Houston Rugby Takes A Giant Step Forward
By the time Brad Allen finished his first-half scoring run, the Houston Athletic Rugby Club had the game in the bag.
By the time Brad Allen finished his first-half scoring run, the Houston Athletic Rugby Club had the game in the bag.Now they're headed to the first Sweet 16 playoff berth in club history.
"It's a really big deal," says club president Will Wornardt, who searched records dating to the inception of Houston rugby in the mid-1960s and couldn't find anything to suggest it has ever made it this far.
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The United States doesn't have a professional rugby league. Houston, along with the club in Austin, plays in Division I, the second highest level of amateur competition. (No. 1 is called Super League.)
Allen is a field-engineer recruiter in Houston who played rugby at Ohio State. He scored the team's first try, then converted the kick himself -- and added a field goal -- to give the Bulls a 10-3 lead over the visiting Denver Highlanders. According to Allen, "our confidence soared" from there; the Bulls went on to a comfortable 24-15 win.
If the football term "touchdown" doesn't make sense, that's because it comes from the rugby try, in which a player must forcibly plant the ball in the end zone in order to score. While notably lacking the forward pass and any distinction between offensive and defensive players, rugby does also feature the scrum -- a big pile-up of each team's heaviest players -- in addition to unique elements of its notorious social side such as boot shoots and Zulu Warriors.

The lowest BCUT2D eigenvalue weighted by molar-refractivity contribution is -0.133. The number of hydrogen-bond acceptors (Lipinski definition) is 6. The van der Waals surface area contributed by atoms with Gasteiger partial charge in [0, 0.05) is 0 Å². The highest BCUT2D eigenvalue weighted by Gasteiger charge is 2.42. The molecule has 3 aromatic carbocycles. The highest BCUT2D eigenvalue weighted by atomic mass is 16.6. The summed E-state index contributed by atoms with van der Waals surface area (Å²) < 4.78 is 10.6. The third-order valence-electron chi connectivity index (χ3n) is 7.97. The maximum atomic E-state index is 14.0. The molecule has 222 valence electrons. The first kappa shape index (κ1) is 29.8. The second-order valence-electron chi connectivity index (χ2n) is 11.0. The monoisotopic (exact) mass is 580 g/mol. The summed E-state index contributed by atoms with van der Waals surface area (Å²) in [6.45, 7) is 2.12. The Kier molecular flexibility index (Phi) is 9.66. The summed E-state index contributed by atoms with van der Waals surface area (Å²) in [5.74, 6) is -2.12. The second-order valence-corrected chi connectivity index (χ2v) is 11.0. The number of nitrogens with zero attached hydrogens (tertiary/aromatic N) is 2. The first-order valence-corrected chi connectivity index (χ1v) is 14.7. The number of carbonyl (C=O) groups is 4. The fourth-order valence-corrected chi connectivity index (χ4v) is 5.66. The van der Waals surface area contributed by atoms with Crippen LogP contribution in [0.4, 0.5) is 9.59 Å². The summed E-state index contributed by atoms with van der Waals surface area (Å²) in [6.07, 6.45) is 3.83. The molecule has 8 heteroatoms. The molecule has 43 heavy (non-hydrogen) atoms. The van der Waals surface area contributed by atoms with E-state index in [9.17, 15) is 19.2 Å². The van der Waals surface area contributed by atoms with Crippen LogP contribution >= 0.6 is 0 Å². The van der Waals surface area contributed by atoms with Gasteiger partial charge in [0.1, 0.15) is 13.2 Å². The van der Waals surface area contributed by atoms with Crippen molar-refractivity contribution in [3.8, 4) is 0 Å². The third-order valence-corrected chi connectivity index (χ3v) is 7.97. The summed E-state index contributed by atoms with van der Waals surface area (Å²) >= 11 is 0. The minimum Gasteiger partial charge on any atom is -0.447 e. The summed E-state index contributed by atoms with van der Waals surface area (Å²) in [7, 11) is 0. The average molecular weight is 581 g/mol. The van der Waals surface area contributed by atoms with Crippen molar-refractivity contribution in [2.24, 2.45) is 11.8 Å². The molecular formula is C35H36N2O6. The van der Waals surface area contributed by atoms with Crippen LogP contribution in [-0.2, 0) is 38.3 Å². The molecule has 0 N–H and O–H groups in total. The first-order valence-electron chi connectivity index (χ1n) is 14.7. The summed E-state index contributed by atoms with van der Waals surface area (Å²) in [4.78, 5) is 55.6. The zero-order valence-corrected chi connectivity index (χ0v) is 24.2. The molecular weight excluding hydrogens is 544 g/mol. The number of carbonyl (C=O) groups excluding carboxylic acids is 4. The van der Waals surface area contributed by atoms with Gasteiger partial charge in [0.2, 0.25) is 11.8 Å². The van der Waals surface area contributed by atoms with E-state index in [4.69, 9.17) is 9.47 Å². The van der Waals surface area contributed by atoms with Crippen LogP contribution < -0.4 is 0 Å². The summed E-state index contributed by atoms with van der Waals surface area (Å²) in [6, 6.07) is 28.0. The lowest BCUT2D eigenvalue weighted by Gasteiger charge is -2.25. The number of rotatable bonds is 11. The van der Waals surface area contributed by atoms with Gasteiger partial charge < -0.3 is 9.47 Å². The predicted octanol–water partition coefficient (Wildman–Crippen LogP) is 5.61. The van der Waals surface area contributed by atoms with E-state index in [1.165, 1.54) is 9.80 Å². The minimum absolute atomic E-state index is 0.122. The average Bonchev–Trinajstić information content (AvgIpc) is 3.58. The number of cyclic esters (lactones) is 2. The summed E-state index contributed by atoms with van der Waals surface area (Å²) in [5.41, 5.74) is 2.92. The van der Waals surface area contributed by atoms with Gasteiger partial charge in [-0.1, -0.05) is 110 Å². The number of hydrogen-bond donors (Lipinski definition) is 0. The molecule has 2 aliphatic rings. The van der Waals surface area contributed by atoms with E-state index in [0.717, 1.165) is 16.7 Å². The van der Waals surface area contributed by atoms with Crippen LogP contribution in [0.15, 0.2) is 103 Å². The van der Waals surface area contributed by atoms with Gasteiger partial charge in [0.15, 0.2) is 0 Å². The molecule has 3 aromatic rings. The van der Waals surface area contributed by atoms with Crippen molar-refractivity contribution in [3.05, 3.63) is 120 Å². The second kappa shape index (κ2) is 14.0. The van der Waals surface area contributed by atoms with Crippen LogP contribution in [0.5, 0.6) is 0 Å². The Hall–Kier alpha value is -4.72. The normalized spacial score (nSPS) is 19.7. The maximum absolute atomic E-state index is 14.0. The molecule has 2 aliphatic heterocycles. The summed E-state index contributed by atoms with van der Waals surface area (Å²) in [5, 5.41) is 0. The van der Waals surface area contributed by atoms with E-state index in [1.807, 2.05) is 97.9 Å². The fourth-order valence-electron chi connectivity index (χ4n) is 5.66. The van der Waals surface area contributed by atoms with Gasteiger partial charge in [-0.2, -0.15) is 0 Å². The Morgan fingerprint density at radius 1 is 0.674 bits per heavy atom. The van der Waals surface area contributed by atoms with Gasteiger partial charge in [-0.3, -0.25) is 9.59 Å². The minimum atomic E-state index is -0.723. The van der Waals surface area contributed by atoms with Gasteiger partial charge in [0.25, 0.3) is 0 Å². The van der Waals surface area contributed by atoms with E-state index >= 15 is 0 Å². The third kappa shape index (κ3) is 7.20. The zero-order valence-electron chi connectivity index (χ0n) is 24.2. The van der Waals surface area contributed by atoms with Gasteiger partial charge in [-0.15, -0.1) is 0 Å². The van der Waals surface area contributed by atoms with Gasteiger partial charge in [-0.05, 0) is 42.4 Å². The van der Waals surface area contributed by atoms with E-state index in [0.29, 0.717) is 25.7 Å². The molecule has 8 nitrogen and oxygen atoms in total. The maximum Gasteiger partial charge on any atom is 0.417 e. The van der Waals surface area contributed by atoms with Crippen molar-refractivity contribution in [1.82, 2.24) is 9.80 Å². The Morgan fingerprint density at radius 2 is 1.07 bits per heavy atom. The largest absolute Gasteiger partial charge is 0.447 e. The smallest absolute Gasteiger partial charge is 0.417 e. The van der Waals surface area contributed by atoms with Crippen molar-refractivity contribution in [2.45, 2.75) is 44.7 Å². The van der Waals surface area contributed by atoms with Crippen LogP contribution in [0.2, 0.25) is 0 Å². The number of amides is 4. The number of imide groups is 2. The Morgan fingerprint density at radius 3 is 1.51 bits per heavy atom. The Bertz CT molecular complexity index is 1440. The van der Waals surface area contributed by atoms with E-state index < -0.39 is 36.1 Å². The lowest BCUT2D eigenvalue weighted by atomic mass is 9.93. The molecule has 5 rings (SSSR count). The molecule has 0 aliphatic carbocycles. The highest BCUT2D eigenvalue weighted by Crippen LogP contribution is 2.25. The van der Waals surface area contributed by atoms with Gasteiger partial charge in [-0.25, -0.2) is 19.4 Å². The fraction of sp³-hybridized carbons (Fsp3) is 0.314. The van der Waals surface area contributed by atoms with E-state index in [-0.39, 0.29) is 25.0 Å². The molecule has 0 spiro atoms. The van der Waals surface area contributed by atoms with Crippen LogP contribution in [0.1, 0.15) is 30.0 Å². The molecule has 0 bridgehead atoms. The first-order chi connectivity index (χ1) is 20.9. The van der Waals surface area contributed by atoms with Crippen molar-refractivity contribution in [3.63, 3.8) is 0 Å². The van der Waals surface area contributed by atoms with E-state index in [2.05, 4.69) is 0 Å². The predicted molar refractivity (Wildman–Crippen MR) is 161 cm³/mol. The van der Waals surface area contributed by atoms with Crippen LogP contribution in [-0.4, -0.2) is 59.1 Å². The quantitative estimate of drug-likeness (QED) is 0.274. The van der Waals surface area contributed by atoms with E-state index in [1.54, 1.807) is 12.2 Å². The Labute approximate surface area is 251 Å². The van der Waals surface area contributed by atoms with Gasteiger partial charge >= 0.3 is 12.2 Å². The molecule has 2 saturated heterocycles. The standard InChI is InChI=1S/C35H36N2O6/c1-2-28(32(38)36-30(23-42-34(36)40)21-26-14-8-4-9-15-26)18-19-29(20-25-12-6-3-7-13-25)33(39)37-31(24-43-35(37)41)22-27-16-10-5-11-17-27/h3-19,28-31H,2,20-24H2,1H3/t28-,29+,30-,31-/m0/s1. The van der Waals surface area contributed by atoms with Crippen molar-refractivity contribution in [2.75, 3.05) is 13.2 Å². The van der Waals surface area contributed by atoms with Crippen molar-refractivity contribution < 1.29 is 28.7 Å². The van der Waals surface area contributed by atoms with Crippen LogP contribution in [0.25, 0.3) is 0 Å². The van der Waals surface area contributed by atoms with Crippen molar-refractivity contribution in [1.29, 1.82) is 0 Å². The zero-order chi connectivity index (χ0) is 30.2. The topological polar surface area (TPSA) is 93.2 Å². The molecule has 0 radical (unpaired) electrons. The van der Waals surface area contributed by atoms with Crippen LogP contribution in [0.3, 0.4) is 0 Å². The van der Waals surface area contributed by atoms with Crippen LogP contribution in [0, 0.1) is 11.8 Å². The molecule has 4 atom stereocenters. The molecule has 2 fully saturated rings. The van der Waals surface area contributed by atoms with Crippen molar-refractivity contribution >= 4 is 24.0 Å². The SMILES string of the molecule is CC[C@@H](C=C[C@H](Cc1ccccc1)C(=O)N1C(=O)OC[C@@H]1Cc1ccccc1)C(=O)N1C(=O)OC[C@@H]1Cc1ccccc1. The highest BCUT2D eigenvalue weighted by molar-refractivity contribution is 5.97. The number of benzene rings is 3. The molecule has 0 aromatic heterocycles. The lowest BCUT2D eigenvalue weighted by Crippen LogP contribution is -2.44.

Saturday's game took place at the Westland YMCA, where team members previously moved out four tons of rebar and cement in order to put down a field and erect some goal posts. The festivities then carried over to the team bar, Ernie's on Banks, another long-standing rugby tradition.
But as the game becomes more popular and accessible in the US -- high schools such as St. Thomas and Strake now field teams -- some of that classic rugby debauchery is fading. Hazing and nudity are becoming less common, for instance, and Wornardt says he can't remember the last time he heard a rugby song. The Bulls, meanwhile, are averaging about 50 players per practice and also have a women's team.
Part of the club's newfound success can also be attributed to the influx of expats. HARC has player from New Zealand (the world rugby capitol), Australia, South Africa, England, Scotland and Ireland -- some naturalized, some not. A club can only have five foreign players on its roster.
Wornardt says the team relies heavily on British player-coach Carl Newman, who plays eight-man -- think a middle linebacker who can handle the ball -- and contributed several key plays to Saturday's win.
The Bulls travel to Austin on May 16 to face the Las Vegas Blackjacks.
The regular season, which started in late September, ends with the playoffs. The club then runs a summer touch league -- in which, according to Wornardt, "the skinny young guys run around in the heat, and we sit around with coolers and beers."
New players are welcome at practices, which are held on Tuesdays and Thursdays at 7pm at the Westlake YMCA. Visit www.houstonrugby.org for more info.
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